Skip to main page content
Access keys NCBI Homepage MyNCBI Homepage Main Content Main Navigation
, 7 (8), e42858

Caloric Restriction Induces Changes in Insulin and Body Weight Measurements That Are Inversely Associated With Subsequent Weight Regain

Affiliations

Caloric Restriction Induces Changes in Insulin and Body Weight Measurements That Are Inversely Associated With Subsequent Weight Regain

Monica H T Wong et al. PLoS One.

Abstract

Background: Successful weight maintenance following weight loss is challenging for many people. Identifying predictors of longer-term success will help target clinical resources more effectively. To date, focus has been predominantly on the identification of predictors of weight loss. The goal of the current study was to determine if changes in anthropometric and clinical parameters during acute weight loss are associated with subsequent weight regain.

Methodology: The study consisted of an 8-week low calorie diet (LCD) followed by a 6-month weight maintenance phase. Anthropometric and clinical parameters were analyzed before and after the LCD in the 285 participants (112 men, 173 women) who regained weight during the weight maintenance phase. Mixed model ANOVA, Spearman correlation, and linear regression were used to study the relationships between clinical measurements and weight regain.

Principal findings: Gender differences were observed for body weight and several clinical parameters at both baseline and during the LCD-induced weight loss phase. LCD-induced changes in BMI (Spearman's ρ = 0.22, p = 0.0002) were inversely associated with weight regain in both men and women. LCD-induced changes in fasting insulin (ρ = 0.18, p = 0.0043) and HOMA-IR (ρ = 0.19, p = 0.0023) were also associated independently with weight regain in both genders. The aforementioned associations remained statistically significant in regression models taking account of variables known to independently influence body weight.

Conclusions/significance: LCD-induced changes in BMI, fasting insulin, and HOMA-IR are inversely associated with weight regain in the 6-month period following weight loss.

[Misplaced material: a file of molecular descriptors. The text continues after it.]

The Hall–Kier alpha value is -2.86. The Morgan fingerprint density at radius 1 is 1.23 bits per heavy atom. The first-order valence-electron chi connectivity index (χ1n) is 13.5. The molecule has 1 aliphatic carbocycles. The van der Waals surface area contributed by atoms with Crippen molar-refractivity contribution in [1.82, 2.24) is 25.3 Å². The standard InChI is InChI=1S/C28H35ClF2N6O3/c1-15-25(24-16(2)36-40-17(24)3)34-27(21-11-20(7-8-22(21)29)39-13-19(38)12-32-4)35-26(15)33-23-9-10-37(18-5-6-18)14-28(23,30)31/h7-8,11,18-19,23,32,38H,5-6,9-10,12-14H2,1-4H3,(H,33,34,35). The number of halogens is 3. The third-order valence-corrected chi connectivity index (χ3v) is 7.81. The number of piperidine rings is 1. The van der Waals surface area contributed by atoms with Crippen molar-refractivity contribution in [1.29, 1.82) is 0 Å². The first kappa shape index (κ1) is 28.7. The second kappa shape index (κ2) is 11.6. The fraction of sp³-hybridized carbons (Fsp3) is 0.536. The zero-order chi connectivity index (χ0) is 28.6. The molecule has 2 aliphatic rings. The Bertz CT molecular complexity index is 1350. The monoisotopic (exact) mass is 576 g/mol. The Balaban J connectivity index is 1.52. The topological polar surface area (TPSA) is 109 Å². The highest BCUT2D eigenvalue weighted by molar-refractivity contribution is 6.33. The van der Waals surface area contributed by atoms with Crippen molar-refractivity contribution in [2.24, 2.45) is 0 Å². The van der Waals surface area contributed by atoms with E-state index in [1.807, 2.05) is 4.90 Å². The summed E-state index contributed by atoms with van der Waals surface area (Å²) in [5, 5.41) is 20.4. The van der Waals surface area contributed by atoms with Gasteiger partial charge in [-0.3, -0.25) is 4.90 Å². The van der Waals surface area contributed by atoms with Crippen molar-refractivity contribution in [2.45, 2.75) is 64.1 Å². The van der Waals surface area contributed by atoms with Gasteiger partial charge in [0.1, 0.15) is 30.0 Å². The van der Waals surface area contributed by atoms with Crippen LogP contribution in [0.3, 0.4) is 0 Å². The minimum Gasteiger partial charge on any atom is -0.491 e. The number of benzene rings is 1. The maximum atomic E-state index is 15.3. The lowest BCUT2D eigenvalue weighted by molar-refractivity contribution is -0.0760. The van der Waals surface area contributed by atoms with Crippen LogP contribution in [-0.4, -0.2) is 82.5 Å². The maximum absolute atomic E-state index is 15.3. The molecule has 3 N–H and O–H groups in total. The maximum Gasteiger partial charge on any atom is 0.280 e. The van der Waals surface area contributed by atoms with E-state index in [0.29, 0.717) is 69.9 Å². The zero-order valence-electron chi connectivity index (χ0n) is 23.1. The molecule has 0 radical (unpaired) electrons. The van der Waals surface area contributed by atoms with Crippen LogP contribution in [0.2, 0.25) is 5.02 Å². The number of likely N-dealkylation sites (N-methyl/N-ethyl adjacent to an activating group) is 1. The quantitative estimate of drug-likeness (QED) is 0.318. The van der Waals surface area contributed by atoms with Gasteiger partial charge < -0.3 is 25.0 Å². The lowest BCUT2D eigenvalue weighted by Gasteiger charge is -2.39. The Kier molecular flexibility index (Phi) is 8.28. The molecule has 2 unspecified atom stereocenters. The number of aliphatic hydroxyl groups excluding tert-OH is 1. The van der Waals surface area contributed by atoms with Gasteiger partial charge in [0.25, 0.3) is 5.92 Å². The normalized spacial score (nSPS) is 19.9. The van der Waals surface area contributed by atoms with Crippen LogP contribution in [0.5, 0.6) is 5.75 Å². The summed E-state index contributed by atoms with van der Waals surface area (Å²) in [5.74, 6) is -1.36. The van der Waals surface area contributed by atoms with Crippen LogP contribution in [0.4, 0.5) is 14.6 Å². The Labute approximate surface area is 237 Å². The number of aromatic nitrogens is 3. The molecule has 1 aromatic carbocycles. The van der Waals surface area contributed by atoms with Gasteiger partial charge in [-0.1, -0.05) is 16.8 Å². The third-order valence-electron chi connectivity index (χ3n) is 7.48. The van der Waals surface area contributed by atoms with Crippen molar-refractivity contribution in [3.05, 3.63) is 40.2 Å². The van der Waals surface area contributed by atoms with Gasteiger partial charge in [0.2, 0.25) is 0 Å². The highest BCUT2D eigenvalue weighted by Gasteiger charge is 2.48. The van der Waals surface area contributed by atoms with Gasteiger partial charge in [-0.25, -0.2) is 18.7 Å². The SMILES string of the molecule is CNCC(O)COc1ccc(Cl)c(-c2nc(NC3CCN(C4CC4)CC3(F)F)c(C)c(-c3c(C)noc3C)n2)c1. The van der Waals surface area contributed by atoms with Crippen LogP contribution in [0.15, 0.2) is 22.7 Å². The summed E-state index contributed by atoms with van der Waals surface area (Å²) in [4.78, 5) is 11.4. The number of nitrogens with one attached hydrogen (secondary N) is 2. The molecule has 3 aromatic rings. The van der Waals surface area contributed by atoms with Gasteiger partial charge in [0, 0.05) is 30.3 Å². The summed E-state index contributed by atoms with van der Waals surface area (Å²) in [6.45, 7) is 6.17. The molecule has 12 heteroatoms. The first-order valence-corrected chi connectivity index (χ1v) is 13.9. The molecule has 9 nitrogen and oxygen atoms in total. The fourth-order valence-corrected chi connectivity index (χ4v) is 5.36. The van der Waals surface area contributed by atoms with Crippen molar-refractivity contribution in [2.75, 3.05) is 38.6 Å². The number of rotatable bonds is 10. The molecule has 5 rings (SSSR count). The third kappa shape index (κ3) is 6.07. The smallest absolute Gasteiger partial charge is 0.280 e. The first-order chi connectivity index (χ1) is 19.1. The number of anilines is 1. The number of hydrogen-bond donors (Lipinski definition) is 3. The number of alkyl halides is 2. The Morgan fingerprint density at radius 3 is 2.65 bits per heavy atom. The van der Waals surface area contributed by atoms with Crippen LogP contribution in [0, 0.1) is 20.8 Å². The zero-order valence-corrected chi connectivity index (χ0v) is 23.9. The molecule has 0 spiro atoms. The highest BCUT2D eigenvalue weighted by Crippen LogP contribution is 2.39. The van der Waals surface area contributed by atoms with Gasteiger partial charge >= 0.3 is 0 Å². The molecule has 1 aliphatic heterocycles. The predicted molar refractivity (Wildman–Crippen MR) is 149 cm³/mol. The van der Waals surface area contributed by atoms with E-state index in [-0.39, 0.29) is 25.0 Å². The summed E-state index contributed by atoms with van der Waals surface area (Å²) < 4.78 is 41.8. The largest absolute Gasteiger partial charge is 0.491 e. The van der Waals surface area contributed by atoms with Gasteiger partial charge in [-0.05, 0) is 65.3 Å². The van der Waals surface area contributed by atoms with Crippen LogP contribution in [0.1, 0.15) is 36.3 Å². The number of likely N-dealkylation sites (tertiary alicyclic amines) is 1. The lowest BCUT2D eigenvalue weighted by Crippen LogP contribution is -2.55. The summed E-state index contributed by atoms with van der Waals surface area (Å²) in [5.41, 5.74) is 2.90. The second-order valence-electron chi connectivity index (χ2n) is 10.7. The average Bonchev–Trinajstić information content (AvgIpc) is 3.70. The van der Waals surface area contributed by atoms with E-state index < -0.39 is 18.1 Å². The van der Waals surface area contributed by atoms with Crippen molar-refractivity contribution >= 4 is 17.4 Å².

Conflict of interest statement

Competing Interests: The authors have declared that no competing interests exist.

Figures

Figure 1
Figure 1. Flowchart for subject selection from the DiOGenes cohort.
Figure 2
Figure 2. Differences in anthropometric and clinical parameters between women and men.
Box plots depicting LCD induced changes (i.e. ΔCID2-CID1) in anthropometric and clinical parameters for females (white) and males (grey). ap<0.05 between male and female values when conducting Student’s t-tests was considered statistically significant.
Figure 3
Figure 3. The relationship between clinical parameters and weight regain.
The association between BMI (A, B), fasting insulin (C, D), HOMA-IR (E, F), and fasting glucose (G, H) and relative weight regain were assessed by Spearman’s ρ correlation analysis. A, C, E, and G illustrate the relationship between baseline CID1 parameters and weight regain, while B, D, F, and H illustrate the relationship between differential parameters (i.e. ΔCID2-CID1) and weight regain. Relative weight regain  = 1 represents a 100% regain in body weight. ap<0.05 was considered statistically significant.

Similar articles

See all similar articles

Cited by 6 PubMed Central articles

See all "Cited by" articles

References

    1. Eckel RH (2003) Obesity: mechanisms and clinical management: Lippincott Williams & Wilkins.
    1. Goldstein D (1992) Beneficial health effects of modest weight loss. International Journal of Obesity & Related Metabolic Disorders 16: 397–415. - PubMed
    1. Elfhag K, Rössner S (2005) Who succeeds in maintaining weight loss? A conceptual review of factors associated with weight loss maintenance and weight regain. Obesity Reviews 6: 67–85. - PubMed
    1. Wing RR, Hill JO (2001) Successful weight loss maintenance. Annual Review of Nutrition 21: 323–341. - PubMed
    1. Turk MW, Yang K, Hravnak M, Sereika SM, Ewing LJ, et al. (2009) Randomized Clinical Trials of Weight-Loss Maintenance: A Review. Journal of Cardiovascular Nursing 24: 58–80. - PMC - PubMed

Publication types

Feedback